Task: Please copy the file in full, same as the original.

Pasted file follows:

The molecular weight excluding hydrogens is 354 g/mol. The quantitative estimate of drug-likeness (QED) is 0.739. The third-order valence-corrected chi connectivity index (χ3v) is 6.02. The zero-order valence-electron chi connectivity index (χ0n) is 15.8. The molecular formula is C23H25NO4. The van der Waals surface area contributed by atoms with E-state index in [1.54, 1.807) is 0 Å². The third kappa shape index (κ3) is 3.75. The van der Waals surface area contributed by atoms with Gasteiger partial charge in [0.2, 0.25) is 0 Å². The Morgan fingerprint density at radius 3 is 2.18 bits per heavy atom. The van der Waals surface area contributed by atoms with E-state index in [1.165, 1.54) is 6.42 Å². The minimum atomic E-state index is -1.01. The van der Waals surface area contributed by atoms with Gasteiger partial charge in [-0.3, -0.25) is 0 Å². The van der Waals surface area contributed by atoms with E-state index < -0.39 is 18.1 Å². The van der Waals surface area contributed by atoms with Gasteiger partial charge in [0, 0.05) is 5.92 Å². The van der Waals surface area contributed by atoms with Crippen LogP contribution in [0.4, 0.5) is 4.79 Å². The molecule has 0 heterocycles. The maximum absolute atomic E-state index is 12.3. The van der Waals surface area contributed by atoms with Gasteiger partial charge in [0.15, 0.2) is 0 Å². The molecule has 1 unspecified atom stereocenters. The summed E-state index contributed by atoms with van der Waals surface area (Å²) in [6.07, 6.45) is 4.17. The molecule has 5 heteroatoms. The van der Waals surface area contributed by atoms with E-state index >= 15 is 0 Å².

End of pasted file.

The molecular weight excluding hydrogens is 354 g/mol. The quantitative estimate of drug-likeness (QED) is 0.739. The third-order valence-corrected chi connectivity index (χ3v) is 6.02. The zero-order valence-electron chi connectivity index (χ0n) is 15.8. The molecular formula is C23H25NO4. The van der Waals surface area contributed by atoms with E-state index in [1.54, 1.807) is 0 Å². The third kappa shape index (κ3) is 3.75. The van der Waals surface area contributed by atoms with Gasteiger partial charge in [0.2, 0.25) is 0 Å². The Morgan fingerprint density at radius 3 is 2.18 bits per heavy atom. The van der Waals surface area contributed by atoms with E-state index in [1.165, 1.54) is 6.42 Å². The minimum atomic E-state index is -1.01. The van der Waals surface area contributed by atoms with Gasteiger partial charge in [-0.3, -0.25) is 0 Å². The van der Waals surface area contributed by atoms with E-state index < -0.39 is 18.1 Å². The van der Waals surface area contributed by atoms with Gasteiger partial charge in [0, 0.05) is 5.92 Å². The van der Waals surface area contributed by atoms with Crippen LogP contribution in [0.4, 0.5) is 4.79 Å². The molecule has 0 heterocycles. The maximum absolute atomic E-state index is 12.3. The van der Waals surface area contributed by atoms with Gasteiger partial charge in [0.15, 0.2) is 0 Å². The molecule has 1 unspecified atom stereocenters. The summed E-state index contributed by atoms with van der Waals surface area (Å²) in [6.07, 6.45) is 4.17. The molecule has 5 heteroatoms. The van der Waals surface area contributed by atoms with E-state index >= 15 is 0 Å².